So what is really required to make a significant change to the overall cost of healthcare delivery and its associated industry of health insurance? The answer is innovation, both in how people are cared for and how they pay for it.
When you consider the healthcare landscape and all its moving parts, getting sub-parts to be more innovative is not a trivial challenge. Insurance companies as a whole have not demonstrated much interest in innovation. Why? They offer a product that is essentially math-based, specifically, the Law of Large Numbers; where they spread the risk of payment to a larger population of insured. This causes them not to be inclined nor equipped to get in to areas like delivering new and cheaper ways to provide healthcare. This shouldn't necessarily preclude them from being innovative though. They might consider using advances in technology, such as the "Internet of Things" where a treadmill and wearable health tracker sends data back to a centralized data base, and then cross references that against a customer's food purchasing habits via a shopping loyalty card. Imagine the useful insights in to a customer's health behaviors. Such data management is an opportunity to deploy a new business model that harvests data, analyzes it, and rewards customers for specific behaviors.
The question is which segments of the industry are likely to innovate in this way? This maybe a prime example of innovation that self-insured employers might consider.
Hospitals are unwieldly; they were created to deliver excellence in clinical care and not to be focused on innovation in delivery of care. They are also territorial, and have created their own lingo to protect themselves (198,000 terms and growing3 ). But hospitals also face significant pressures that push them towards the need to be more innovative. Changes in insurance reimbursement and the aforementioned Obamacare price controls are resulting in hospitals not getting paid as much as they have in the past. Is innovation to improve/ reduce cost an option?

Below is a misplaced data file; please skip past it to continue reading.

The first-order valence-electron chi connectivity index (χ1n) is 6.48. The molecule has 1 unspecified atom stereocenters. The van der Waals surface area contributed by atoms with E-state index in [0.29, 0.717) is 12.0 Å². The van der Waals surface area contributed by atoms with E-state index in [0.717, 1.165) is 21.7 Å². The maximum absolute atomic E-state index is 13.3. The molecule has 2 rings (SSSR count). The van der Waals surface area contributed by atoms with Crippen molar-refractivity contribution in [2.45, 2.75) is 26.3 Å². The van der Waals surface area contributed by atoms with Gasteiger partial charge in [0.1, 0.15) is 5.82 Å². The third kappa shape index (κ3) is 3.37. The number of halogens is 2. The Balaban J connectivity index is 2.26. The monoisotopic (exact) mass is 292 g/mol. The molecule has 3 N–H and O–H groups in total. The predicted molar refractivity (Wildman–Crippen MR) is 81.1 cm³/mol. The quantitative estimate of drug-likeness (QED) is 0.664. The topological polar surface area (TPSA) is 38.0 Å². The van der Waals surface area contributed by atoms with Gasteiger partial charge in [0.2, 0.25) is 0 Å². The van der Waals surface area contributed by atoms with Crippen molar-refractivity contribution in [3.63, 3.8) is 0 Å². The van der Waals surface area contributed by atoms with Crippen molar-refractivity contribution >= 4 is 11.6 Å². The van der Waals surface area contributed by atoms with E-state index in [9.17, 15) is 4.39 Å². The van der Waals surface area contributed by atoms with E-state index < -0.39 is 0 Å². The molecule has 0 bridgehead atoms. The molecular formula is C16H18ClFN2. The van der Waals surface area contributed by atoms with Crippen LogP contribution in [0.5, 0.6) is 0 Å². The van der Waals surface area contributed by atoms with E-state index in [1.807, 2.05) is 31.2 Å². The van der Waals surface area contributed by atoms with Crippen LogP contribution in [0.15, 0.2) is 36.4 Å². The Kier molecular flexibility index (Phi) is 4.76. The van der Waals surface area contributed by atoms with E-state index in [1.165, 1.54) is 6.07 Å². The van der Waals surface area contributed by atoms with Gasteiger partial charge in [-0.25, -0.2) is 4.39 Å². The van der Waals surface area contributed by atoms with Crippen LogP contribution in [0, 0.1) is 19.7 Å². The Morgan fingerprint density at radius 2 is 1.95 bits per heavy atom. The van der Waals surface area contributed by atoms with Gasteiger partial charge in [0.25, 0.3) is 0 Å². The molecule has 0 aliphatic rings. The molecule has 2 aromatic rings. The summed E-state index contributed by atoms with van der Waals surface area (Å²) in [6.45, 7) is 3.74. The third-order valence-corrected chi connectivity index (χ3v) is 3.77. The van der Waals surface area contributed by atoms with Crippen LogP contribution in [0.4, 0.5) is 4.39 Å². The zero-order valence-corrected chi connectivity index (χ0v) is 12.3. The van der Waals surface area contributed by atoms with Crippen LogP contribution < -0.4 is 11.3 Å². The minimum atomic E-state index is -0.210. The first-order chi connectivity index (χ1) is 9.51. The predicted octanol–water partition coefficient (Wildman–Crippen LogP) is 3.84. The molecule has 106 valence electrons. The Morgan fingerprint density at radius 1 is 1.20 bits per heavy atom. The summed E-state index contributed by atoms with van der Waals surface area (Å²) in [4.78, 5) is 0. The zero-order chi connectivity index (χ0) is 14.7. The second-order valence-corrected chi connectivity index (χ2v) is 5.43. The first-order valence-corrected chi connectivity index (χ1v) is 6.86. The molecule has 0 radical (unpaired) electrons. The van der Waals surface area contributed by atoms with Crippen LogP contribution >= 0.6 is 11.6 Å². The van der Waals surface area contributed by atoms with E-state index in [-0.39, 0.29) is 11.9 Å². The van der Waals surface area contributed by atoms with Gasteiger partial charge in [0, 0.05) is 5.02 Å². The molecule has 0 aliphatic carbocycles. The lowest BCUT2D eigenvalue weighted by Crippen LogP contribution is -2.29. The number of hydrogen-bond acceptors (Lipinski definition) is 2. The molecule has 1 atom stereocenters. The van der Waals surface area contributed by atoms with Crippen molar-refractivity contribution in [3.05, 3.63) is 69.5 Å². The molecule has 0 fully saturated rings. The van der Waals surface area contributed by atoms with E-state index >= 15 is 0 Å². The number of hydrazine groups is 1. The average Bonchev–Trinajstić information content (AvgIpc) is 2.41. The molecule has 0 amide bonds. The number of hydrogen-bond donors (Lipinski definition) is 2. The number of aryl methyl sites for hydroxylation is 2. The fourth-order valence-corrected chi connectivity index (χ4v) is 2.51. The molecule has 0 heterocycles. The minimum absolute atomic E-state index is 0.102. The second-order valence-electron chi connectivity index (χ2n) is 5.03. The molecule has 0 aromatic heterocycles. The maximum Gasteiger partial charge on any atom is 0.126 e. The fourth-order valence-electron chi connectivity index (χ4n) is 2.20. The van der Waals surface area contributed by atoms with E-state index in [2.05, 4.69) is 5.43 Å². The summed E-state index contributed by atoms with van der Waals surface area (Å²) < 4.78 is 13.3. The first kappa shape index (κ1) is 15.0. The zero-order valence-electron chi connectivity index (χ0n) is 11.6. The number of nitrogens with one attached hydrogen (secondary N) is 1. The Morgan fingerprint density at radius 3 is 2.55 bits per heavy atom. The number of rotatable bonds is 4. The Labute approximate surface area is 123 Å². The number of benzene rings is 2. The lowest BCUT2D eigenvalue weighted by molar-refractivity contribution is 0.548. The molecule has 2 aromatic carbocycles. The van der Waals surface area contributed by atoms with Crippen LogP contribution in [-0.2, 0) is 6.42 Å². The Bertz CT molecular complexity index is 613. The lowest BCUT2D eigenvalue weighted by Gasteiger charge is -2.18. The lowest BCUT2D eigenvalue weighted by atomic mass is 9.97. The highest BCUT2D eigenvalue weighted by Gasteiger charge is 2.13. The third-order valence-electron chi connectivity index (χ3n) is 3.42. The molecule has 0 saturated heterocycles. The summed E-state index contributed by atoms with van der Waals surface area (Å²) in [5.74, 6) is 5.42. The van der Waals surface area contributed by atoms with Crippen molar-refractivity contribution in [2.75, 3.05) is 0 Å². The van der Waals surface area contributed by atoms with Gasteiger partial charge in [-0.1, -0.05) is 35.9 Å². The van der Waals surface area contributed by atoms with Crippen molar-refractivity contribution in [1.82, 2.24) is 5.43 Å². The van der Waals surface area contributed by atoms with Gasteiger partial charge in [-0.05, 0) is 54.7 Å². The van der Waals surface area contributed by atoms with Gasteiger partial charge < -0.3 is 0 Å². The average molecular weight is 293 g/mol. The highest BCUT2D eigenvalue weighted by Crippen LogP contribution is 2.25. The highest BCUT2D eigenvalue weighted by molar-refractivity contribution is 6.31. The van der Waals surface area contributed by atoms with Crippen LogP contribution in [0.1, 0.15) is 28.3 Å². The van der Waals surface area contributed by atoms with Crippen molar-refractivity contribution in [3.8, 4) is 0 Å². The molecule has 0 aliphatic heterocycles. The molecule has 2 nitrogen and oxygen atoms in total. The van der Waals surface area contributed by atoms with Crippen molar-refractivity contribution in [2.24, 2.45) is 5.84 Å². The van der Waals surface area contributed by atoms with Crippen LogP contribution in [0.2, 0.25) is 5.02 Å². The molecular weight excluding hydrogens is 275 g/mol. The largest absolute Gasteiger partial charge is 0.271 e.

Doctors are also changing, working for hospitals instead of setting up individual practices. They are happy to do a 9 to 5 shift instead of dealing with the overhead of entrepreneurialism. As a result the medical staffs of many institutions are also not structured to be more innovative.
The two other large segments of the healthcare system in the U.S. are "big pharma" and medical device manufacturers. In these sectors you can observe exceptional use of innovation protected by Intellectual Property to help drive extremely robust margins and profits. Why? Both of the sectors have long understood that an unrelenting focus on innovation will yield remarkable financial results. Unfortunately these economic results also generate a big cost impact to the insurers and ultimately the consumer.